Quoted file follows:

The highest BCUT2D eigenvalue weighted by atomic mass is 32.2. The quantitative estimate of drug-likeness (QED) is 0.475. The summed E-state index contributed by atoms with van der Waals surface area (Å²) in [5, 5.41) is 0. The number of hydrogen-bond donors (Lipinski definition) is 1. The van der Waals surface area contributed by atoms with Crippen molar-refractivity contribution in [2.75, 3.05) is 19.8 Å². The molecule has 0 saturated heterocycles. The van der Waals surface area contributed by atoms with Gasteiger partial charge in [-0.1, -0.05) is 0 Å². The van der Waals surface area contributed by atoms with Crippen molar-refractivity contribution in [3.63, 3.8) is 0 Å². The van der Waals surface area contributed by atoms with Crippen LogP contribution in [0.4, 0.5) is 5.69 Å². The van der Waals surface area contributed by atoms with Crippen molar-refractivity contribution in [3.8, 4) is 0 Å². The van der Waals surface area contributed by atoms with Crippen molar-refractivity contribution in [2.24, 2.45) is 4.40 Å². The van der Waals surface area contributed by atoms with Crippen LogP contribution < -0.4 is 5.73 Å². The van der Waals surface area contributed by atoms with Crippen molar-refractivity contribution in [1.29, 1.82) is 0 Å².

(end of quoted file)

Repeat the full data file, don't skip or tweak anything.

The highest BCUT2D eigenvalue weighted by atomic mass is 32.2. The quantitative estimate of drug-likeness (QED) is 0.475. The summed E-state index contributed by atoms with van der Waals surface area (Å²) in [5, 5.41) is 0. The number of hydrogen-bond donors (Lipinski definition) is 1. The van der Waals surface area contributed by atoms with Crippen molar-refractivity contribution in [2.75, 3.05) is 19.8 Å². The molecule has 0 saturated heterocycles. The van der Waals surface area contributed by atoms with Gasteiger partial charge in [-0.1, -0.05) is 0 Å². The van der Waals surface area contributed by atoms with Crippen molar-refractivity contribution in [3.63, 3.8) is 0 Å². The van der Waals surface area contributed by atoms with Crippen LogP contribution in [0.4, 0.5) is 5.69 Å². The van der Waals surface area contributed by atoms with Crippen molar-refractivity contribution in [3.8, 4) is 0 Å². The van der Waals surface area contributed by atoms with Crippen molar-refractivity contribution in [2.24, 2.45) is 4.40 Å². The van der Waals surface area contributed by atoms with Crippen LogP contribution < -0.4 is 5.73 Å². The van der Waals surface area contributed by atoms with Crippen molar-refractivity contribution in [1.29, 1.82) is 0 Å².